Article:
Clooney is the title character “Danny Ocean” and he’s just out of prison for some scam. His latest brainchild is robbing three Vegas casinos that share an underground vault. Clooney then puts together the financing and crew to hit that vault and the $160 million in it (that’s more than 10 times the haul in the original). The group moves forward in the plan with the expected aplomb and élan and overcome some hurdles just to show they’re not perfect. Hey, they even have to steal a nuclear-type device to set off near the hotel because it sends out electromagnetic waves that will force the shut-down of electricity. Wow! That’s some plan.
Just like in the original the actual robbery is complicated, intricate and absolutely could never happen this way. Since the crime is incidental to the guys, it really doesn’t matter, does it?
Clooney is suave, smooth and provides the Sinatra-like sophistication here. As “Danny Ocean” he’s confident, calm, collected and determined … but not only to rob the casinos but to get his wife (Julia Roberts) back and get back at casino owner “Terry Benedict” (played by Andy Garcia). It’s difficult to judge Clooney here against his strong effort in “From Dusk Till Dawn” since the horror film is so graphically violent that the gore, gunplay and sleaziness overcome the character. In any case Clooney is solid here and has recently been in “The Men Who Stare at Goats,” “Gravity” and “The Monuments Men.”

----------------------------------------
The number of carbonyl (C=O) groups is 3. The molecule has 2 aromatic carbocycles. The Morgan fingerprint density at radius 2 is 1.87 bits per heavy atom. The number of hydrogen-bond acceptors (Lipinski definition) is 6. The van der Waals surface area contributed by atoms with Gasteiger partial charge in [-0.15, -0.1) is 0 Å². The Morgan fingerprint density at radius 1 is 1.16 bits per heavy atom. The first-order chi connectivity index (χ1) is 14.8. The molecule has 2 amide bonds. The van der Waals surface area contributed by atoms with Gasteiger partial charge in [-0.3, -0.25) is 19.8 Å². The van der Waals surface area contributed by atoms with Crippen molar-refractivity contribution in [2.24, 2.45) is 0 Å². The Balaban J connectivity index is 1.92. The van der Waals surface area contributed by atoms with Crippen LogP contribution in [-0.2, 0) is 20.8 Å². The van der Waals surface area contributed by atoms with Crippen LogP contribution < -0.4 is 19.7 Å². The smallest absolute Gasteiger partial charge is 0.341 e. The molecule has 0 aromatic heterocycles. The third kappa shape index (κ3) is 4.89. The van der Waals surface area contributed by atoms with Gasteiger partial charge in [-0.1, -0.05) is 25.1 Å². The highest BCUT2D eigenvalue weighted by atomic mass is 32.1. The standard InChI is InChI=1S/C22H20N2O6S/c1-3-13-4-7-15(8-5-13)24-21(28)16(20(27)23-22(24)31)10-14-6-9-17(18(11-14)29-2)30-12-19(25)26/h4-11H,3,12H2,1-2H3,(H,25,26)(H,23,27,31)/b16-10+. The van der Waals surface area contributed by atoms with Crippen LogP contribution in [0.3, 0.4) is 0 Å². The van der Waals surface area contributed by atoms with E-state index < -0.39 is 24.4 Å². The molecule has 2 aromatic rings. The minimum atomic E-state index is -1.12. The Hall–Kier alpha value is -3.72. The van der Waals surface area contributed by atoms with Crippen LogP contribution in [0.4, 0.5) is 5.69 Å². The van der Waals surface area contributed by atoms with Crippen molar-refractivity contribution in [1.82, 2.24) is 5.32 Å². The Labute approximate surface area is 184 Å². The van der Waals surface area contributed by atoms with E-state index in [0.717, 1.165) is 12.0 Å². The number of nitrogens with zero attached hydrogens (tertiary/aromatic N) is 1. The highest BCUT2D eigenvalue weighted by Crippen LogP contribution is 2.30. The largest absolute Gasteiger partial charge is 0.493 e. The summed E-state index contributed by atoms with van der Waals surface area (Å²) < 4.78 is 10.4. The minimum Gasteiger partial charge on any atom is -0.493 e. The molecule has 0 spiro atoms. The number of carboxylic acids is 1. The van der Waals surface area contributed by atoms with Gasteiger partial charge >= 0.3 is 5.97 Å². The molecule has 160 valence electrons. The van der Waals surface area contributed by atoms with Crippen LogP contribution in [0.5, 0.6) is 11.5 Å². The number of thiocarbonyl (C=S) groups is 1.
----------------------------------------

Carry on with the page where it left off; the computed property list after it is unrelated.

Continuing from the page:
Second billed here is Brad Pitt as “Rusty Ryan” and he’s joined at the hip to Clooney. Pitt is as watchable as ever here as the easily bored crook who needs motivation above and beyond money for the crime. Pitt is eating something in every scene he’s in here and is so good he doesn’t appear to be acting. He has also been in “Fight Club” and Quentin Tarantino’s “Inglourious Basterds.”
Here’s a quick rundown of the other primary cast members: